Il vecchio castello (“The Old Castle”): This is a sketch of a medieval Italian castle; a troubadour is singing in the foreground. Above the strumming of the guitar, the alto saxophone with a bassoon partner sings the troubadour’s song in dark sepia tones.
Tuileries: Stassov wrote that this high-spirited episode is based on a picture of children playing with their nurse in Paris’ Tuileries Gardens.
Bydlo (“Polish Cart”): This melancholy piece, featuring solo tuba, portrays a heavy Polish ox-drawn wagon. Low strings and bassoons depict the groaning of its wheels. Mussorgsky intended this to begin loudly, but Ravel gradually builds the volume, then lets it fade as the wagon rumbles toward us, then moves away.
Ballet of the Unhatched Chicks: “In 1870, Hartman designed the costumes … for the ballet Trilbi at the Maryinsky Theatre. … In the cast were a number of boy and girl pupils . . . arrayed as canaries. Others were dressed up as eggs.” Hartman’s sketches in which the children’s arms and legs protrude from the egg shells inspired this chirping piece of high woodwinds and celesta.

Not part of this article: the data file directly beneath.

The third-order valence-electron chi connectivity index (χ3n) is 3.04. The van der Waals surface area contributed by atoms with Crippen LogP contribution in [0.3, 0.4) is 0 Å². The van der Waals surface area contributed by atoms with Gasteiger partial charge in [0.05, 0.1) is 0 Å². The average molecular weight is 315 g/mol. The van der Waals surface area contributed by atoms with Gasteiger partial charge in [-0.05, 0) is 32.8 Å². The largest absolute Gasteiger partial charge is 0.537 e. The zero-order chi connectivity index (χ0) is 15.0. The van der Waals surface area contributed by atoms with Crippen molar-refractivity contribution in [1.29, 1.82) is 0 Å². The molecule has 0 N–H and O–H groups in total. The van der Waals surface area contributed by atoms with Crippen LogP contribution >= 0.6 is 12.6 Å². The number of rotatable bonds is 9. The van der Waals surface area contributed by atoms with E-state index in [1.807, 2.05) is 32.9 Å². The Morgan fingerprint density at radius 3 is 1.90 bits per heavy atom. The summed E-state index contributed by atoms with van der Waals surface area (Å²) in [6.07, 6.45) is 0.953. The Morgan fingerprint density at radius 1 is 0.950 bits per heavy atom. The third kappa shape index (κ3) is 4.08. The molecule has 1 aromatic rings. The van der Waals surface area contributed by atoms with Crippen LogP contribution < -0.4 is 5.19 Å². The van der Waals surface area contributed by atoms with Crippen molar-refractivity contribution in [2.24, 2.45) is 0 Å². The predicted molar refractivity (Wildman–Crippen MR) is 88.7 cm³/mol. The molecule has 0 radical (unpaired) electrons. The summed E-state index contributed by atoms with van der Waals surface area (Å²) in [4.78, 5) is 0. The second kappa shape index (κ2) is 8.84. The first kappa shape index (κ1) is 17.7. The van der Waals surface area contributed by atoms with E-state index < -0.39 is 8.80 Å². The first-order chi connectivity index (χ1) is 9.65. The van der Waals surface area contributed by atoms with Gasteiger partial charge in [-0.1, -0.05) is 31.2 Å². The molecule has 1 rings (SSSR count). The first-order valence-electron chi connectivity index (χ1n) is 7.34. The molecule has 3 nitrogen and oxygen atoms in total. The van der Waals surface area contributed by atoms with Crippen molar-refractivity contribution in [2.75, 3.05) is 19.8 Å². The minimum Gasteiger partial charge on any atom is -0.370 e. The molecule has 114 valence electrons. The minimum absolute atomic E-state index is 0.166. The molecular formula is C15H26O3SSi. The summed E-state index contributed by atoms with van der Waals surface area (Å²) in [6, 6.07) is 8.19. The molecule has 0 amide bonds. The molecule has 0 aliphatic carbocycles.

Samuel Goldenberg and Schmuÿle: “Victor Hartman gave Mussorgsky two of his sketches from real life, those of the rich and the poor Jew” from Sandimir, Poland. Mussorgsky named the two and richly characterized the haughty rich man (in low unison strings and winds) Goldenberg dismissing the whining pleas (muted trumpet solo) of the poor Schmuÿle.
Limoges—The Market: “Old women quarreling at the market in Limoges.”
Catacombae and “Con mortuis in lingua mortua” (Catacombs and “With the Dead in a Dead Language”): In the solemn tones of low brass this bursts immediately from “Limoges.” Hartman’s picture shows the artist, a friend, and a guide examining the Paris catacombs by lamplight. A pile of skulls is heaped in one corner; Mussorgsky imagines that they begin to glow from within.